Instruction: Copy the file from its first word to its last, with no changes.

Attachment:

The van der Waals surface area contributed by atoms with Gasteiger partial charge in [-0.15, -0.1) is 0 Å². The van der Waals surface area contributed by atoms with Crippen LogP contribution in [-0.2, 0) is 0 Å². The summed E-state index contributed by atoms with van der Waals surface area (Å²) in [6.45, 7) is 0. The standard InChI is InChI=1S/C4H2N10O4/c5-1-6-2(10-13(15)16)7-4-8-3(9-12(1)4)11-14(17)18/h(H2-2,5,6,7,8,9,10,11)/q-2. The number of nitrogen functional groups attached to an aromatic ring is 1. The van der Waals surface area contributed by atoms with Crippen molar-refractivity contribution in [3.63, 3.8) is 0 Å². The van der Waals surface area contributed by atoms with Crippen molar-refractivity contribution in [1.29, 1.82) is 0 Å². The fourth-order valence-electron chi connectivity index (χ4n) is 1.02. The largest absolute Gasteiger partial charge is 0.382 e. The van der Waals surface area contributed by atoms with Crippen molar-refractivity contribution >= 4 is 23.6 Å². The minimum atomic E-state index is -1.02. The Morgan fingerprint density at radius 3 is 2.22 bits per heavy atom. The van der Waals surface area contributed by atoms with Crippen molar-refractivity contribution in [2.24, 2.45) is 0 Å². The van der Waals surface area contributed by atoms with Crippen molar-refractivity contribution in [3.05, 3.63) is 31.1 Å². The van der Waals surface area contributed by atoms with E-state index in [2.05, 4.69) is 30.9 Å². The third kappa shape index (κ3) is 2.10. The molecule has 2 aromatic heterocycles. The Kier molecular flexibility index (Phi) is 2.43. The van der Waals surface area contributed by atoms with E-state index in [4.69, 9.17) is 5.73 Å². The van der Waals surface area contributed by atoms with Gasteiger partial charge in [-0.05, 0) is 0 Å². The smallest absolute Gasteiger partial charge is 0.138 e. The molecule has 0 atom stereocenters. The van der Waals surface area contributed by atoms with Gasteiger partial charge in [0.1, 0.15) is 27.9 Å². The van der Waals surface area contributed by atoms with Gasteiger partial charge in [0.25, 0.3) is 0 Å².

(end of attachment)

The van der Waals surface area contributed by atoms with Gasteiger partial charge in [-0.15, -0.1) is 0 Å². The van der Waals surface area contributed by atoms with Crippen LogP contribution in [-0.2, 0) is 0 Å². The summed E-state index contributed by atoms with van der Waals surface area (Å²) in [6.45, 7) is 0. The standard InChI is InChI=1S/C4H2N10O4/c5-1-6-2(10-13(15)16)7-4-8-3(9-12(1)4)11-14(17)18/h(H2-2,5,6,7,8,9,10,11)/q-2. The number of nitrogen functional groups attached to an aromatic ring is 1. The van der Waals surface area contributed by atoms with Crippen molar-refractivity contribution in [3.63, 3.8) is 0 Å². The van der Waals surface area contributed by atoms with Crippen molar-refractivity contribution in [1.29, 1.82) is 0 Å². The fourth-order valence-electron chi connectivity index (χ4n) is 1.02. The largest absolute Gasteiger partial charge is 0.382 e. The van der Waals surface area contributed by atoms with Crippen molar-refractivity contribution >= 4 is 23.6 Å². The minimum atomic E-state index is -1.02. The Morgan fingerprint density at radius 3 is 2.22 bits per heavy atom. The van der Waals surface area contributed by atoms with Crippen molar-refractivity contribution in [2.24, 2.45) is 0 Å². The van der Waals surface area contributed by atoms with Crippen molar-refractivity contribution in [3.05, 3.63) is 31.1 Å². The van der Waals surface area contributed by atoms with E-state index in [2.05, 4.69) is 30.9 Å². The third kappa shape index (κ3) is 2.10. The molecule has 2 aromatic heterocycles. The Kier molecular flexibility index (Phi) is 2.43. The van der Waals surface area contributed by atoms with E-state index in [4.69, 9.17) is 5.73 Å². The van der Waals surface area contributed by atoms with Gasteiger partial charge in [-0.05, 0) is 0 Å². The smallest absolute Gasteiger partial charge is 0.138 e. The molecule has 0 atom stereocenters. The van der Waals surface area contributed by atoms with Gasteiger partial charge in [0.1, 0.15) is 27.9 Å². The van der Waals surface area contributed by atoms with Gasteiger partial charge in [0.25, 0.3) is 0 Å².